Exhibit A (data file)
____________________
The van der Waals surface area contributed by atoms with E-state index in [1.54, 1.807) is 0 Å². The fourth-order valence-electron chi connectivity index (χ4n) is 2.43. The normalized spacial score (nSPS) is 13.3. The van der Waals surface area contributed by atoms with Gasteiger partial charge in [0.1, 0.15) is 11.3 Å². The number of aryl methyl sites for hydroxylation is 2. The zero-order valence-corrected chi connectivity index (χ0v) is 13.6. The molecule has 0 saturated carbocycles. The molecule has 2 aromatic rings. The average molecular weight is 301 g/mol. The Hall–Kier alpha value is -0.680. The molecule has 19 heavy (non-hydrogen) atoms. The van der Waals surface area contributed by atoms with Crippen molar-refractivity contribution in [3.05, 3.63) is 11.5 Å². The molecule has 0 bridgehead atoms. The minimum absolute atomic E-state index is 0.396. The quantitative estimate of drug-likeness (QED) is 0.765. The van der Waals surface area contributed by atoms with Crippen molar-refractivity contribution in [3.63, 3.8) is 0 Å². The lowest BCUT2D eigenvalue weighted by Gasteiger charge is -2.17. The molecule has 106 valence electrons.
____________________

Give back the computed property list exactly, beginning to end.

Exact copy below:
The van der Waals surface area contributed by atoms with E-state index in [1.54, 1.807) is 0 Å². The fourth-order valence-electron chi connectivity index (χ4n) is 2.43. The normalized spacial score (nSPS) is 13.3. The van der Waals surface area contributed by atoms with Gasteiger partial charge in [0.1, 0.15) is 11.3 Å². The number of aryl methyl sites for hydroxylation is 2. The zero-order valence-corrected chi connectivity index (χ0v) is 13.6. The molecule has 0 saturated carbocycles. The molecule has 2 aromatic rings. The average molecular weight is 301 g/mol. The Hall–Kier alpha value is -0.680. The molecule has 19 heavy (non-hydrogen) atoms. The van der Waals surface area contributed by atoms with Crippen molar-refractivity contribution in [3.05, 3.63) is 11.5 Å². The molecule has 0 bridgehead atoms. The minimum absolute atomic E-state index is 0.396. The quantitative estimate of drug-likeness (QED) is 0.765. The van der Waals surface area contributed by atoms with Crippen molar-refractivity contribution in [3.63, 3.8) is 0 Å². The lowest BCUT2D eigenvalue weighted by Gasteiger charge is -2.17. The molecule has 106 valence electrons.